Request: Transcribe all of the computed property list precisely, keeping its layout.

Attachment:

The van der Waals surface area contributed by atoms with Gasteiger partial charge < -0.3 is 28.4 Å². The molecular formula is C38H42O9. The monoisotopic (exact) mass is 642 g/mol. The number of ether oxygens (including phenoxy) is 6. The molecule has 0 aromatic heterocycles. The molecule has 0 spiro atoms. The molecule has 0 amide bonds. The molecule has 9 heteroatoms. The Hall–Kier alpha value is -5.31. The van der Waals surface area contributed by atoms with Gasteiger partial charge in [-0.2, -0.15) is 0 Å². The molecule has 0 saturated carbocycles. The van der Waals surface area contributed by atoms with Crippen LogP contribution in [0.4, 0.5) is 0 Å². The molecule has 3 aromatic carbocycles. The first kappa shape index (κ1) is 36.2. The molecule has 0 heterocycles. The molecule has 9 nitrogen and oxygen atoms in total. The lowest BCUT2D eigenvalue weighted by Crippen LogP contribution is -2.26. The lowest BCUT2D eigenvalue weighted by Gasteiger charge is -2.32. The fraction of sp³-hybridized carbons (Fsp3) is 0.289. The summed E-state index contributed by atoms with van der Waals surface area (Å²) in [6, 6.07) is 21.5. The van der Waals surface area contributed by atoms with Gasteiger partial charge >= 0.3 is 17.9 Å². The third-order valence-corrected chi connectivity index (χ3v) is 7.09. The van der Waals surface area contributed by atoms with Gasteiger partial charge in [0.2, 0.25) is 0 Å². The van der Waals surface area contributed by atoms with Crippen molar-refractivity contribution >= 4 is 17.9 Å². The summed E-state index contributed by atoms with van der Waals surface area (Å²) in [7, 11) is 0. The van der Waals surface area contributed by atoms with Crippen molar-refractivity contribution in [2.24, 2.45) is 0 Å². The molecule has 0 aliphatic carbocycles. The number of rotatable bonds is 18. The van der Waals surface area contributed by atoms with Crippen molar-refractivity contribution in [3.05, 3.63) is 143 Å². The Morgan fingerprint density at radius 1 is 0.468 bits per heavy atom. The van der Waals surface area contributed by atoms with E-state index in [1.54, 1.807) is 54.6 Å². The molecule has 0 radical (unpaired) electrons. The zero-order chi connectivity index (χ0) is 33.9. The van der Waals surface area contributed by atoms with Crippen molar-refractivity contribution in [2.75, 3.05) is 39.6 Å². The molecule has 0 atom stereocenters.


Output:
The van der Waals surface area contributed by atoms with Gasteiger partial charge < -0.3 is 28.4 Å². The molecular formula is C38H42O9. The monoisotopic (exact) mass is 642 g/mol. The number of ether oxygens (including phenoxy) is 6. The molecule has 0 aromatic heterocycles. The molecule has 0 spiro atoms. The molecule has 0 amide bonds. The molecule has 9 heteroatoms. The Hall–Kier alpha value is -5.31. The van der Waals surface area contributed by atoms with Gasteiger partial charge in [-0.2, -0.15) is 0 Å². The molecule has 0 saturated carbocycles. The van der Waals surface area contributed by atoms with Crippen LogP contribution in [0.4, 0.5) is 0 Å². The molecule has 3 aromatic carbocycles. The first kappa shape index (κ1) is 36.2. The molecule has 0 heterocycles. The molecule has 9 nitrogen and oxygen atoms in total. The lowest BCUT2D eigenvalue weighted by Crippen LogP contribution is -2.26. The lowest BCUT2D eigenvalue weighted by Gasteiger charge is -2.32. The fraction of sp³-hybridized carbons (Fsp3) is 0.289. The summed E-state index contributed by atoms with van der Waals surface area (Å²) in [6, 6.07) is 21.5. The van der Waals surface area contributed by atoms with Gasteiger partial charge >= 0.3 is 17.9 Å². The third-order valence-corrected chi connectivity index (χ3v) is 7.09. The van der Waals surface area contributed by atoms with Gasteiger partial charge in [0.2, 0.25) is 0 Å². The van der Waals surface area contributed by atoms with Crippen molar-refractivity contribution >= 4 is 17.9 Å². The summed E-state index contributed by atoms with van der Waals surface area (Å²) in [7, 11) is 0. The van der Waals surface area contributed by atoms with Crippen molar-refractivity contribution in [2.24, 2.45) is 0 Å². The molecule has 0 aliphatic carbocycles. The number of rotatable bonds is 18. The van der Waals surface area contributed by atoms with Crippen molar-refractivity contribution in [3.05, 3.63) is 143 Å². The Morgan fingerprint density at radius 1 is 0.468 bits per heavy atom. The van der Waals surface area contributed by atoms with E-state index in [1.54, 1.807) is 54.6 Å². The molecule has 0 radical (unpaired) electrons. The zero-order chi connectivity index (χ0) is 33.9. The van der Waals surface area contributed by atoms with Crippen molar-refractivity contribution in [2.75, 3.05) is 39.6 Å². The molecule has 0 atom stereocenters.